Apamin Reduces the Late Afterhyperpolarization of Lamprey Spinal Neurons, with Little Effect on Fictive Swimming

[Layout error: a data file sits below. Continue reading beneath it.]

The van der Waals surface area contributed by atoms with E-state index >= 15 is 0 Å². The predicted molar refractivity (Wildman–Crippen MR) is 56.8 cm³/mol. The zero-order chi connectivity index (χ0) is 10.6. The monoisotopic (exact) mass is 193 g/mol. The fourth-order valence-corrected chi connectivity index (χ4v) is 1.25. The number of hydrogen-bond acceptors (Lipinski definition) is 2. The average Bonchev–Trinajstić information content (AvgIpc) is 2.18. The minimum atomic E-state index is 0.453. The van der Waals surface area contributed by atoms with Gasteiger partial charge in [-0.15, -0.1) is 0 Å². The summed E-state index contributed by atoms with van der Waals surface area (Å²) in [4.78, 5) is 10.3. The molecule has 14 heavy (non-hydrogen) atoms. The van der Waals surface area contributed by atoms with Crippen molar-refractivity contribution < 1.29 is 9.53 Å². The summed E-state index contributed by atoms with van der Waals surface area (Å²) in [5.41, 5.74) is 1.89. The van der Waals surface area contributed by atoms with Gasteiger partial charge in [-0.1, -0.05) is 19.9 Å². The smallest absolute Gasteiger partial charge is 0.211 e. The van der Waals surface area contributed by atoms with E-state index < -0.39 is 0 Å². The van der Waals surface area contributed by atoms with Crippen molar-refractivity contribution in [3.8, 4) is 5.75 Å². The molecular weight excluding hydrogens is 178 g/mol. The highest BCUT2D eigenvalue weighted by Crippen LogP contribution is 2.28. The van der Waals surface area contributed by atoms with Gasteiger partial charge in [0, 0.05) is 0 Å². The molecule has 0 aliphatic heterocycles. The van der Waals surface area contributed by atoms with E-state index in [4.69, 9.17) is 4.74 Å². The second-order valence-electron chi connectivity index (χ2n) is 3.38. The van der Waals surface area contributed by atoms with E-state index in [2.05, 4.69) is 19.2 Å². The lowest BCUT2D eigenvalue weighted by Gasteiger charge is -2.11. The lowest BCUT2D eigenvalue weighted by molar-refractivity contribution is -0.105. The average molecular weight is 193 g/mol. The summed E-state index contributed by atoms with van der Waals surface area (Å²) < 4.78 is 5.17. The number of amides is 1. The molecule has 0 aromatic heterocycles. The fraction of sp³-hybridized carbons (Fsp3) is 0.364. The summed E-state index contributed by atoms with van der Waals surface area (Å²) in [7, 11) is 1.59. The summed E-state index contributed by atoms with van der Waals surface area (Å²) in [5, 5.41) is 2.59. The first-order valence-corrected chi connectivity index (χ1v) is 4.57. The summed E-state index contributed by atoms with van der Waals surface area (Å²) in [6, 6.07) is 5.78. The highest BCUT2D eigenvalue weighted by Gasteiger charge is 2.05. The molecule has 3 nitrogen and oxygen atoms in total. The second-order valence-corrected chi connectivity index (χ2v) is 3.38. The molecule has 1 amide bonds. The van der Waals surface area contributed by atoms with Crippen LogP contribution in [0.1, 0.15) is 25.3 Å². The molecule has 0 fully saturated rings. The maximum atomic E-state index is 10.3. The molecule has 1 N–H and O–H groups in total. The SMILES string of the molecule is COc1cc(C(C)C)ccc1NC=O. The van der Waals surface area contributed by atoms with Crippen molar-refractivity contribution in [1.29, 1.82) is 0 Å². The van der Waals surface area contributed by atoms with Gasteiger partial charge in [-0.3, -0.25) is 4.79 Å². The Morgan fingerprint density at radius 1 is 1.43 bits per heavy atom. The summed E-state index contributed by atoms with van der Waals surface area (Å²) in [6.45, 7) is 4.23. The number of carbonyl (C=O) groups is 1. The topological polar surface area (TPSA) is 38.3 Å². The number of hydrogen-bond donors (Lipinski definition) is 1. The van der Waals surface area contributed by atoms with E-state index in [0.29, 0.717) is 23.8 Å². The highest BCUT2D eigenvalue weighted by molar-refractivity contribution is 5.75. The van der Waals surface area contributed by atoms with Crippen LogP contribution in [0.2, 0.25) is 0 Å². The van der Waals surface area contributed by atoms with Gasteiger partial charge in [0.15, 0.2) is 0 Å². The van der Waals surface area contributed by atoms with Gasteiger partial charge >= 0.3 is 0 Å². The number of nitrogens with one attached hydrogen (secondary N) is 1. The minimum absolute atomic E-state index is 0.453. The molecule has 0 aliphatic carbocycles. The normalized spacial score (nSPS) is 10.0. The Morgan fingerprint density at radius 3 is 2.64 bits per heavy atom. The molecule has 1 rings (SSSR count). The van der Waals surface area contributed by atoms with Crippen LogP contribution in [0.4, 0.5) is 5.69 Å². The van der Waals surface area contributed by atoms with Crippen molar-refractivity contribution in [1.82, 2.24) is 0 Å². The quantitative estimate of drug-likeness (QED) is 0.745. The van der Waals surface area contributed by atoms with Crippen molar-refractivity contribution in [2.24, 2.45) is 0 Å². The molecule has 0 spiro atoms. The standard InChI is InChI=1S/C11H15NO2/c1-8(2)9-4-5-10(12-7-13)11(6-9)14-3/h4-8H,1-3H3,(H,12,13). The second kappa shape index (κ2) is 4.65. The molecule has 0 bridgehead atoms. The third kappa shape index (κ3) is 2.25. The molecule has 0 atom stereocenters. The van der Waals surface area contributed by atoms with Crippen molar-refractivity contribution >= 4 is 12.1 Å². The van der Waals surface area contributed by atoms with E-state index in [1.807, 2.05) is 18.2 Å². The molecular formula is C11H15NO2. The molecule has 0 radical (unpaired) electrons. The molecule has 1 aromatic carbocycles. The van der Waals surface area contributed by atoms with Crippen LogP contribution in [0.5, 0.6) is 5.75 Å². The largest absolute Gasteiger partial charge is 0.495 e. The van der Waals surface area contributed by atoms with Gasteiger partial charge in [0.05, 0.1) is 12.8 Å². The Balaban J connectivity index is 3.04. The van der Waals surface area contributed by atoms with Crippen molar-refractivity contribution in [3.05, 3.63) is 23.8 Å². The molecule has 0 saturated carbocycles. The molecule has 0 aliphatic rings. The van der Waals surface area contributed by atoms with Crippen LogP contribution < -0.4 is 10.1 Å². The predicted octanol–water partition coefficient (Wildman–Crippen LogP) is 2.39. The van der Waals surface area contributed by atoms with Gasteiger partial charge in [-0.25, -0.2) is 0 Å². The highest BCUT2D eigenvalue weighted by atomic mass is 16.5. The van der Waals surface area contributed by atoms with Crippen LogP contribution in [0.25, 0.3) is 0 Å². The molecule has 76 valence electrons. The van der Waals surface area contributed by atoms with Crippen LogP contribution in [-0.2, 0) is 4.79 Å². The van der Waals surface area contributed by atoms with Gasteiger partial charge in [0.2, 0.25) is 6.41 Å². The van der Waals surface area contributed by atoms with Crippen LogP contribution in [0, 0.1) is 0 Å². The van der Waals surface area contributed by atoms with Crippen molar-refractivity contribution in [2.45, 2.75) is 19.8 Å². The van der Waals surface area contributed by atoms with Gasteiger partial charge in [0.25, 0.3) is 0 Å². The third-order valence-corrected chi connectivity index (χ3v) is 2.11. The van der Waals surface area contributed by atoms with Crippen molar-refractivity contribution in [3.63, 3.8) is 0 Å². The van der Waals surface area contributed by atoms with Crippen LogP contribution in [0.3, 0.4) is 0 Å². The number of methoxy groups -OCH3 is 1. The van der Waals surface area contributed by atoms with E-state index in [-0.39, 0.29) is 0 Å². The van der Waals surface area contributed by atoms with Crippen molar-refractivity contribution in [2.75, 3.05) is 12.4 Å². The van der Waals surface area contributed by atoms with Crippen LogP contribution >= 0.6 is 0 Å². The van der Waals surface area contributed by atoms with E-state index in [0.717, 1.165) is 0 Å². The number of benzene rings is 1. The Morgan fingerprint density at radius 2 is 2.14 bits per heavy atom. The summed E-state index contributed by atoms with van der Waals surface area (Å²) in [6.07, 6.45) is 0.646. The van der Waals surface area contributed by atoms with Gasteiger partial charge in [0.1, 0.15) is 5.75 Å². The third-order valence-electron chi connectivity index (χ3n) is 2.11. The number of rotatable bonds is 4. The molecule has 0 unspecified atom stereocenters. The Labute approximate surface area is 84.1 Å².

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The role of the late afterhyperpolarization (late AHP) in the firing properties of lamprey spinal neurons was tested by bath application of apamin, a selective blocker of the sk calcium-dependent potassium current. Intracellular recordings of identified motoneurons and interneurons were made with micropipette electrodes in the isolated lamprey spinal cord. Apamin reversibly reduced the amplitude of the late afterhyperpolarization without affecting other aspects of the action potential or the resting potential. The firing frequencies of the neurons were enhanced by apamin over a range of depolarizing current pulse injections. The effect of apamin was also tested on fictive swimming, which was induced in the isolated spinal cord by bath application of an excitatory amino acid (d-glutamate or ). A concentration of apamin (10 μM) sufficient to substantially reduce the late AHP had no significant effect on the ventral root burst rate, intensity, or phase lag during fictive swimming.